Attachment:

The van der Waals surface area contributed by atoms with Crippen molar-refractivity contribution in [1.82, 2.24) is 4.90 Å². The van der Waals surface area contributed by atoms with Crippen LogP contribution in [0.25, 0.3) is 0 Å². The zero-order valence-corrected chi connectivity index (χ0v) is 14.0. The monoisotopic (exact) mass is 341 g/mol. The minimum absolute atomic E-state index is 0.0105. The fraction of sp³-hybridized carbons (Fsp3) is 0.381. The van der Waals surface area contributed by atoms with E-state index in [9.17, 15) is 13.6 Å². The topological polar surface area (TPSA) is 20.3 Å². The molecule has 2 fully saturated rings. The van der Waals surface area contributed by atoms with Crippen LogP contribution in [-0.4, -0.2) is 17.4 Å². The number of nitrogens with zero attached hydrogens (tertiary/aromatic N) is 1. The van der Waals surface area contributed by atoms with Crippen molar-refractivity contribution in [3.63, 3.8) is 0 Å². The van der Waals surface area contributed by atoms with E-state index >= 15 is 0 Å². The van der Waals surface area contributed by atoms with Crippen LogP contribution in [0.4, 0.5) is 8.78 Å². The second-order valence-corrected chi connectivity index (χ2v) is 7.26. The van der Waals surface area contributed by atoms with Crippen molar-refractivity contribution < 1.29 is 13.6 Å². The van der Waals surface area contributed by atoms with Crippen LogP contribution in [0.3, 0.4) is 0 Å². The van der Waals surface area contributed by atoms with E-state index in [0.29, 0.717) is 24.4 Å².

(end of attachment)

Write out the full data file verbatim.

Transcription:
The van der Waals surface area contributed by atoms with Crippen molar-refractivity contribution in [1.82, 2.24) is 4.90 Å². The van der Waals surface area contributed by atoms with Crippen LogP contribution in [0.25, 0.3) is 0 Å². The zero-order valence-corrected chi connectivity index (χ0v) is 14.0. The monoisotopic (exact) mass is 341 g/mol. The minimum absolute atomic E-state index is 0.0105. The fraction of sp³-hybridized carbons (Fsp3) is 0.381. The van der Waals surface area contributed by atoms with E-state index in [9.17, 15) is 13.6 Å². The topological polar surface area (TPSA) is 20.3 Å². The molecule has 2 fully saturated rings. The van der Waals surface area contributed by atoms with Crippen LogP contribution in [-0.4, -0.2) is 17.4 Å². The number of nitrogens with zero attached hydrogens (tertiary/aromatic N) is 1. The van der Waals surface area contributed by atoms with Crippen molar-refractivity contribution in [3.63, 3.8) is 0 Å². The van der Waals surface area contributed by atoms with E-state index >= 15 is 0 Å². The van der Waals surface area contributed by atoms with Crippen LogP contribution in [0.4, 0.5) is 8.78 Å². The second-order valence-corrected chi connectivity index (χ2v) is 7.26. The van der Waals surface area contributed by atoms with Crippen molar-refractivity contribution < 1.29 is 13.6 Å². The van der Waals surface area contributed by atoms with Crippen LogP contribution in [0.3, 0.4) is 0 Å². The van der Waals surface area contributed by atoms with E-state index in [0.29, 0.717) is 24.4 Å².